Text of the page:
The next morning Deven is shocked to find Nur and everyone else gone. Chiku bursts out that he has wasted another day. The tall woman from the first day calls up to them, annoyed that yesterday Safiya Begum said the room was no longer needed yet here they are. The bouncer comes and tells them to leave. As they depart, the woman calls out that the bill has been sent to Safiya and they must see it gets paid.
At Jain’s shop, Murad is annoyed to hear the tapes must be listened to in Delhi before being sent back to Mirpore with Deven. Deven tells him he has to get back immediately to grade papers, and they have to listen to it now. Murad grumbles but agrees.
It is, in short, “a fiasco. There is no other word for it” (173). All of the tapes are terrible, one after the other. There is constant stopping and starting, random noises, Nur’s wandering voice in the distance, or talking of drinks. Deven grows increasingly exasperated and horrified as they listen. Finally, Murad tells him to stop it and asks why he did not listen to each tape as they recorded. Deven stutters, realizing the soundness of this question, and promises he can put something together for the issue.
Murad turns his anger to Mr. Jain about the type of equipment, then swings back to Deven for not doing it in a studio. Deven can say nothing; his confidence is shaken. Murad throws the tapes back at him and tells him he ought to try and make something of them back in Mirpore.
In a last burst of energy, Deven yells at Jain about the equipment and Chiku, and even Jain is impressed by his vigor. He offers some suggestions and says he has another nephew, Pintu, who can help.
Deven and Pintu take the bus back, not speaking to each other. If Deven was alone he would have howled. Back at home, Sarla has left the house dirty and empty, and Deven reflects that “the dereliction here was only a reflection of the dereliction of their marriage” (177).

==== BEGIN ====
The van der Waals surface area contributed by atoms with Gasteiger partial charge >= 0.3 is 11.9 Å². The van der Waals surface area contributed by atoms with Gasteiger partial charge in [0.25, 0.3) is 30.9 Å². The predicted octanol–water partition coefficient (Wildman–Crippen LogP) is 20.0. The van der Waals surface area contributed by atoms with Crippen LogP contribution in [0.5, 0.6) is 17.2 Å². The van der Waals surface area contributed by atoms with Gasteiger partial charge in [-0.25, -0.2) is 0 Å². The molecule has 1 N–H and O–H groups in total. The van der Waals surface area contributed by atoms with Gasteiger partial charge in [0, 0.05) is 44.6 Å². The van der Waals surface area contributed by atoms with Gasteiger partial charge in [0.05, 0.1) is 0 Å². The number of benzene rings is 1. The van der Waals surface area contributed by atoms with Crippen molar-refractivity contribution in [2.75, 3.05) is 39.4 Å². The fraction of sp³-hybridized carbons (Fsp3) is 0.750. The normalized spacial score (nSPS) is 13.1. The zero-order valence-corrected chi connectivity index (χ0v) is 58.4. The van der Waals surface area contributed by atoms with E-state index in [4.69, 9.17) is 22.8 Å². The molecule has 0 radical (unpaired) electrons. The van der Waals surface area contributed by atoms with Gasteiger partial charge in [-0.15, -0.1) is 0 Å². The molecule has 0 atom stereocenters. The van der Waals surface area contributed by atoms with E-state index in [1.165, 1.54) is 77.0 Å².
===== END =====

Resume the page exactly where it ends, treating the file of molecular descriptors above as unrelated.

The next day a letter arrives from Nur, complaining of eye trouble and asking Deven’s college to pay to have his eyes looked at.
For a few weeks, Deven works to catch up on his exams and grading as well as put the terrible tapes in order. Pintu and Siddiqui reluctantly help him, but Deven is unnerved by how little Siddiqui seems to care. He is “strangely abstracted” and “showed no obvious reaction to the obvious failure of the project” (178). Thankfully one of Deven’s students, who comes to see if his grade is out yet, sees the tape project and offers to help. This young man, Dhanu, enlists some of his friends to do what they can. Siddiqui gratefully fades away from the project.
By the end, it is clear that the boys are “mechanics and not miracle workers” (180). Nothing is of scholarly or even general use. The single concluded tape is a pastiche from multiple tapes with no obvious order to the fragments. Deven invites Siddiqui to hear the final product. He listens quietly and asks seriously if that is all. Deven is disappointed and says yes, but he is working on a monograph too. Siddiqui seems overcome, not knowing how to articulate his feelings.
Pintu asks Deven for his pay and bus fare back to Delhi. The other boys corner him and seem to expect he will give them good grades for their work on the project. Affronted, Deven orders them off but they are irate and one threatens that they’ll make Deven pay.
Deven receives another letter from Nur saying Deven’s college ought to give Nur’s son free education as the minimum for his working with Deven. Alone in his house, all Deven can dream of is going back to his life of “non-events, non-happenings...empty and hopeless, safe and endurable” (183).
The next day Deven arrives at the college and is told of a meeting in the staff room. Afterward, Jayadev comes up to him for tea. Deven complains to Jayadev that he is likely to get fired, but is frustrated when Jayadev waxes poetic about another colleague of theirs who went to America to teach Hindi. Jayadev is flustered by Deven’s hostility and says that they picked the wrong department and the wrong subject; they should have done science or math or computers because they would have had a future. Deven sighs that they have no future and there is only the past. Jayadev retorts that he is tired of all this talk of the past. Deven leaves.